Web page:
All too often, cyber attacks are crimes of opportunity. This was exactly the case when late last week, hackers created a fake website to fool users into downloading a virus instead of the latest version of Java. As many of you read here in the blog, Oracle recently released a patch for a critical Java security issue found spreading malicious files to unprotected computers. In response, users scrambled to download a new, protected version of the software, attracting cyber criminals in the process.
We’ve seen this behavior time and time again: Criminals go where they can get the most bang for their buck. This means finding ways to infect as many computers as possible, so there are more opportunities to siphon off money or steal user credentials. What’s attractive about Java for hackers is that it runs on billions of devices worldwide (and probably every Internet connected device currently in your home). This means that when Oracle releases a critical patch, millions of people are typing in “Java update” or “Java virus” into search engines like Google or Bing. This presents a grand opportunity, because if criminals can create a fake website that looks nearly identical to the Java update website, they’re bound to fool a large number of people into downloading their malicious software.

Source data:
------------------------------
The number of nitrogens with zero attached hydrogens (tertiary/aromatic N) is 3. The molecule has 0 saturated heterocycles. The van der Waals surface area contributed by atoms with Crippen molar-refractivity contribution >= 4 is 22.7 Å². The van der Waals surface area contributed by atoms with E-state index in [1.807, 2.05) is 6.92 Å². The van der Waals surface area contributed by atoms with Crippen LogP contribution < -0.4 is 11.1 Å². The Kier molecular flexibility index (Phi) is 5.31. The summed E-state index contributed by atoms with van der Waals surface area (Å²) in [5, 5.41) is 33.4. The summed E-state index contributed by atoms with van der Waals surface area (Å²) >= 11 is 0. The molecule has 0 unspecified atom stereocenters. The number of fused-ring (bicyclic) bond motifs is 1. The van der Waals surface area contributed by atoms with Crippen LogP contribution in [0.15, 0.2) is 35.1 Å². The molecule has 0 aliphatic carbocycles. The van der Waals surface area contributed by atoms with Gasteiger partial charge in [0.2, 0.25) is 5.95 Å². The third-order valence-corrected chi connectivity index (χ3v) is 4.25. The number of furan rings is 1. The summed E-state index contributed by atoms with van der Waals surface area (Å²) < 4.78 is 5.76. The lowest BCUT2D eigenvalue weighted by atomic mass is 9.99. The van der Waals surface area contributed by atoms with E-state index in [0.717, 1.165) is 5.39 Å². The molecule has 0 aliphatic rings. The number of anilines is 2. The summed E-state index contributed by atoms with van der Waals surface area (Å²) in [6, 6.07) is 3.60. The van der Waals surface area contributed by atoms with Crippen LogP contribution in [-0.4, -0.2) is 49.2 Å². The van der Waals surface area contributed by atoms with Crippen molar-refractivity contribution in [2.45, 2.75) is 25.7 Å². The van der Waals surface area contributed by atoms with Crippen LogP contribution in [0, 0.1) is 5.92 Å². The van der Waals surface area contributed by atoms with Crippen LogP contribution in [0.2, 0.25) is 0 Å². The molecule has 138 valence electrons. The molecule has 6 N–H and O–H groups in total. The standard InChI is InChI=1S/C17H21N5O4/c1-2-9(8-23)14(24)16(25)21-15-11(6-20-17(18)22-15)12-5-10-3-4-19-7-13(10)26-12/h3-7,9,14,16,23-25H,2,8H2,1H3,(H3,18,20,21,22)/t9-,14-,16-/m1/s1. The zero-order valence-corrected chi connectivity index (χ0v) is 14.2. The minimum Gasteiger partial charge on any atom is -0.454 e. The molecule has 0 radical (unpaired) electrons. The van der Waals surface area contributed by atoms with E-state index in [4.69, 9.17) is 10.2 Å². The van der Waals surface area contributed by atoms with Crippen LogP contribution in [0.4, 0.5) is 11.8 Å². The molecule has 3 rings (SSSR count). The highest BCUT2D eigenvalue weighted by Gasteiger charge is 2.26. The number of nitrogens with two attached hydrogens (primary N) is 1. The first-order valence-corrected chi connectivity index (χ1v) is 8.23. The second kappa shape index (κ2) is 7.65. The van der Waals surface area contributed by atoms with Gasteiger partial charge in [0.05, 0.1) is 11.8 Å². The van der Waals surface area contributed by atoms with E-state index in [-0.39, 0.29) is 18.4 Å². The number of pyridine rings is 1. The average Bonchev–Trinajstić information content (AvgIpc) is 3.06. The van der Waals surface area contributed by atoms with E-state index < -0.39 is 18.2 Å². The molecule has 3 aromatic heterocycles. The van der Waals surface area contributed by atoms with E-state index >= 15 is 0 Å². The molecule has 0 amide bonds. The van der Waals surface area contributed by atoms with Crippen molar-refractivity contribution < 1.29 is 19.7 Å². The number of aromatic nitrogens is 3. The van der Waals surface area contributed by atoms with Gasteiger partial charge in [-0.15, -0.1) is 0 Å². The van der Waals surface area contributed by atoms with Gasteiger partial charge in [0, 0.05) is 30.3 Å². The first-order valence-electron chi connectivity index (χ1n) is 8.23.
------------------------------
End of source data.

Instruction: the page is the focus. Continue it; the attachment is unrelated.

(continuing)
This is called Social Engineering.
Social Engineering is different from other types of cyber attacks, because victims must actively participate in the hacker’s plan. In this case, a user must freely give up access to his or her computer by clicking the “Download Now” link on the fake Java website. In other cases, attacks may involve sending victims a fake email to request sensitive information, with the byline forged as a message from a boss or colleague (this is called “phishing”). The attacks can even be carried out in-person, with hackers sneaking into IT departments disguised as management personnel. But in all cases, the user must be fooled into letting the attacker in, as opposed to the hacker circumventing security barriers by force or other means.
There are tricks of the trade that users at home can learn in order to avoid falling victim to social engineering attacks.
- Pay close attention to the URL of a website. Malicious websites may look identical to a legitimate site, but the URL typically uses a variation in spelling or different domain (e.g., yahoo.co vs. yahoo.com).
- Pay attention to grammar and spelling. Many illegitimate websites, including the fake Java update website, will have misspelled words and poor grammar (“A new version of Java is require”).
- Be suspicious of unsolicited phone calls or email messages asking you to share personal information, change a password, or download software. If an unknown individual claims to be from a legitimate organization, try to verify his or her identity directly with the company before taking action.
- Install and maintain all-inclusive antivirus software like McAfee All Access to prevent spam, malicious traffic and flag suspicious sites before you click.
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